Lyth and Lees sink the putts
Yorkshire 136 and 237 for 0 (Lyth 116*, Lees 105*) lead Northamptonshire 251 (Duckett 51) by 122 runs
Adam Lyth is a fine batsman when the moment seizes him, capable of strokeplay as pleasing on the eye as most in the Championship, his natural inclination being to attack, particularly against the new ball. Less impressive in his career so far has been his tendency to lose patience, a flaw that has cost him many a soft dismissal. He has made 10 first-class centuries, but you suspect it should have been more.
Yet perhaps the best is still to come. His latest hundred, half of an extraordinary opening partnership, unbroken as yet, with fellow centurion Alex Lees that has turned this match on its head, was typically Lyth in parts, at least in his first half-century, but then most untypical, involving long periods of circumspection, self-restraint and deep concentration, notably in the most patience-testing passage of all, between 90 and 100.
The left-hander, who had reached 50 off 68 balls, faced 53 deliveries between the single off Maurice Chambers by which he reached 90 and the four to the cover boundary off James Middlebrook that took him to his hundred. Anyone blessed with similar patience and access to Lyth's career history might find that this is a record for him. He celebrated extravagantly, leaping in the air as if he had done it on his debut in a Test match.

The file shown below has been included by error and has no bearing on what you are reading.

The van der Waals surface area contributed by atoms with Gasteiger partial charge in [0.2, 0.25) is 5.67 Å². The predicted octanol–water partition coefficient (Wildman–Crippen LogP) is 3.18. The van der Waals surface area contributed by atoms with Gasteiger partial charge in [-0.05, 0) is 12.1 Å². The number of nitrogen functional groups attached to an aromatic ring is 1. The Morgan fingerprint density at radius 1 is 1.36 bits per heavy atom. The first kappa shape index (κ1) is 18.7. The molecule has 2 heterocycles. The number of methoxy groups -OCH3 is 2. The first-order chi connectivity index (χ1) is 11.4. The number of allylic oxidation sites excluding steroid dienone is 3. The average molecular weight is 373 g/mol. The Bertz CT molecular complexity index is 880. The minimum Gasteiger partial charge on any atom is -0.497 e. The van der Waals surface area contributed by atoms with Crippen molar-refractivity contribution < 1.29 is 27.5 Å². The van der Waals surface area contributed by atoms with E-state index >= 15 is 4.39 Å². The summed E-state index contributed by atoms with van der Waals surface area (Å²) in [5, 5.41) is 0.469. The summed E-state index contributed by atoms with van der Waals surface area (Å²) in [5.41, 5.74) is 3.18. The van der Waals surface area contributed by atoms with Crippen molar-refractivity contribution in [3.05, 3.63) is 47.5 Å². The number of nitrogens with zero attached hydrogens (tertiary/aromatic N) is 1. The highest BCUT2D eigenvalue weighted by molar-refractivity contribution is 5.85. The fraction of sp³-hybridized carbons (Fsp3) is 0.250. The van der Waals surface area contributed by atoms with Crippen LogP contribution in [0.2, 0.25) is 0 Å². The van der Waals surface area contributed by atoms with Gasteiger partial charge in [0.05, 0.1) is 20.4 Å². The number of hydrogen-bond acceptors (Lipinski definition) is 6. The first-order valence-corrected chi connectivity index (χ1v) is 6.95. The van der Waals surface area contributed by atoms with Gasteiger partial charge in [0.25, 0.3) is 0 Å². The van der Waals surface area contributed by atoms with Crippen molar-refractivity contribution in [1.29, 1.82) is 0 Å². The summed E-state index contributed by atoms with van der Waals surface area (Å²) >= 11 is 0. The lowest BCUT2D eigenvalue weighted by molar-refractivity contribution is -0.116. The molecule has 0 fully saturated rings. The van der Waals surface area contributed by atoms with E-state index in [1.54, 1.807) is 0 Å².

If he has acquired new powers of concentration, they have come from an unusual source: a golf course putting green.
"Simon Hatley, our sports psychologist, devised this exercise that involves us doing two-foot puts, one after the other, concentrating on not missing," he said. "I got 213 in a row over an hour and a half before I missed one."
It was Lyth's third hundred of the season, two of them in the Championship, and his seventh time past 50 in first class matches.
"I suppose my celebration was a bit over the top because although it is my third hundred this season I probably should have got a few more," he said. "I probably have become a bit more patient. I still look to hit it for four if it is in my area but this time they bowled a bit negative and you had to be patient."
Lyth's 116 alone robbed Northamptonshire of the rare prosperity they had glimpsed earlier in the day, when 19-year--old Ben Duckett's 51 -- a nice innings from a wicketkeeper-batsman of promise -- supplemented James Middlebrook's 70 on the opening day to establish a first-innings lead of 116.
It was only the second time this season they had actually been in front. Yet they learned again on a day almost as noteworthy as the first, when 17 wickets fell, that a session or two won, even three and a half sessions as here, means nothing unless superiority is maintained. There may be turns to come but having lost the next two and half sessions, they may be heading for a fifth defeat.
Lyth and Lees reached the close still together after scoring 237 runs, the largest opening partnership of the Championship season so far, for any county.
Pitches here have a tendency to flatten out but the contrast with the first day could not have been much more extreme. Northamptonshire lost their last three wickets in the first 65 minutes of play, but until the 61st over of Yorkshire's second innings, an hour after tea, when Lees scrambled home for a single on 76 despite David Sales scoring a direct hit to the bowler's end from mid-off, there was not another chance. As it happens, Lees survived another two runs later, dropped by Rob Newton at midwicket, off Matthew Spriegel's off-spin.
Lees regained his composure and completed his hundred 100 off 222 balls with his 13th four, his first of the season and celebrated with a little more reserve than Lyth.